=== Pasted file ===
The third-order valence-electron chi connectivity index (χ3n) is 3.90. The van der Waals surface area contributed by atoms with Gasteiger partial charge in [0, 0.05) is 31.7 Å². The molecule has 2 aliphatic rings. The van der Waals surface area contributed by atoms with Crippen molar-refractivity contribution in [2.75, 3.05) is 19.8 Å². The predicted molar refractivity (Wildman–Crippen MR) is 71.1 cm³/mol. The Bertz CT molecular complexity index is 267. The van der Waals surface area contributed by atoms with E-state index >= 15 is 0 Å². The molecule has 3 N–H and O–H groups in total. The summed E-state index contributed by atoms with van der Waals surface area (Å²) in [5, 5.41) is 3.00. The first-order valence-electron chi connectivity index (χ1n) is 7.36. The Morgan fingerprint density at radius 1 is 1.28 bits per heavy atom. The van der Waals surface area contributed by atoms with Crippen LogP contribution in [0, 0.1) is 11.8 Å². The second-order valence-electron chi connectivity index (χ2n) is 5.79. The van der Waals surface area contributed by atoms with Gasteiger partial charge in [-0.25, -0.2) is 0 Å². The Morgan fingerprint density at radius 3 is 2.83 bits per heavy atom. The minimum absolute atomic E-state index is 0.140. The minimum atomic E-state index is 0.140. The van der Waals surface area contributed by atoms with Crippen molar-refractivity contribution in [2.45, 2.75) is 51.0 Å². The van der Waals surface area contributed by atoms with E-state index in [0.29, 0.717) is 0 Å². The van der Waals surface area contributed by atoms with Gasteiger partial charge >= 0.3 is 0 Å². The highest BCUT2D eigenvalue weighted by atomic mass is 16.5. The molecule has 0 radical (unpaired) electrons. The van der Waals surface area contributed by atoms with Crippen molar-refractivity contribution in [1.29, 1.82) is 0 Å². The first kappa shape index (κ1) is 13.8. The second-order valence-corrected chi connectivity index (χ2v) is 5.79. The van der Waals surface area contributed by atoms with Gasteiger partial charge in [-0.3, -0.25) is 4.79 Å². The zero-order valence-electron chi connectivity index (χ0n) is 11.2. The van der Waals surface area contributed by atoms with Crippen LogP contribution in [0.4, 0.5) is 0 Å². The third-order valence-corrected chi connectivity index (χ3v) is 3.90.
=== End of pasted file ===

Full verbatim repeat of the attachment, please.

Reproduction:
The third-order valence-electron chi connectivity index (χ3n) is 3.90. The van der Waals surface area contributed by atoms with Gasteiger partial charge in [0, 0.05) is 31.7 Å². The molecule has 2 aliphatic rings. The van der Waals surface area contributed by atoms with Crippen molar-refractivity contribution in [2.75, 3.05) is 19.8 Å². The predicted molar refractivity (Wildman–Crippen MR) is 71.1 cm³/mol. The Bertz CT molecular complexity index is 267. The van der Waals surface area contributed by atoms with E-state index >= 15 is 0 Å². The molecule has 3 N–H and O–H groups in total. The summed E-state index contributed by atoms with van der Waals surface area (Å²) in [5, 5.41) is 3.00. The first-order valence-electron chi connectivity index (χ1n) is 7.36. The Morgan fingerprint density at radius 1 is 1.28 bits per heavy atom. The van der Waals surface area contributed by atoms with Crippen LogP contribution in [0, 0.1) is 11.8 Å². The second-order valence-electron chi connectivity index (χ2n) is 5.79. The van der Waals surface area contributed by atoms with Gasteiger partial charge in [-0.25, -0.2) is 0 Å². The Morgan fingerprint density at radius 3 is 2.83 bits per heavy atom. The minimum absolute atomic E-state index is 0.140. The minimum atomic E-state index is 0.140. The van der Waals surface area contributed by atoms with Crippen molar-refractivity contribution in [2.45, 2.75) is 51.0 Å². The van der Waals surface area contributed by atoms with E-state index in [0.29, 0.717) is 0 Å². The van der Waals surface area contributed by atoms with Gasteiger partial charge >= 0.3 is 0 Å². The highest BCUT2D eigenvalue weighted by atomic mass is 16.5. The molecule has 0 radical (unpaired) electrons. The van der Waals surface area contributed by atoms with Crippen molar-refractivity contribution in [1.29, 1.82) is 0 Å². The first kappa shape index (κ1) is 13.8. The second-order valence-corrected chi connectivity index (χ2v) is 5.79. The van der Waals surface area contributed by atoms with Gasteiger partial charge in [-0.3, -0.25) is 4.79 Å². The zero-order valence-electron chi connectivity index (χ0n) is 11.2. The van der Waals surface area contributed by atoms with Crippen LogP contribution in [0.4, 0.5) is 0 Å². The third-order valence-corrected chi connectivity index (χ3v) is 3.90.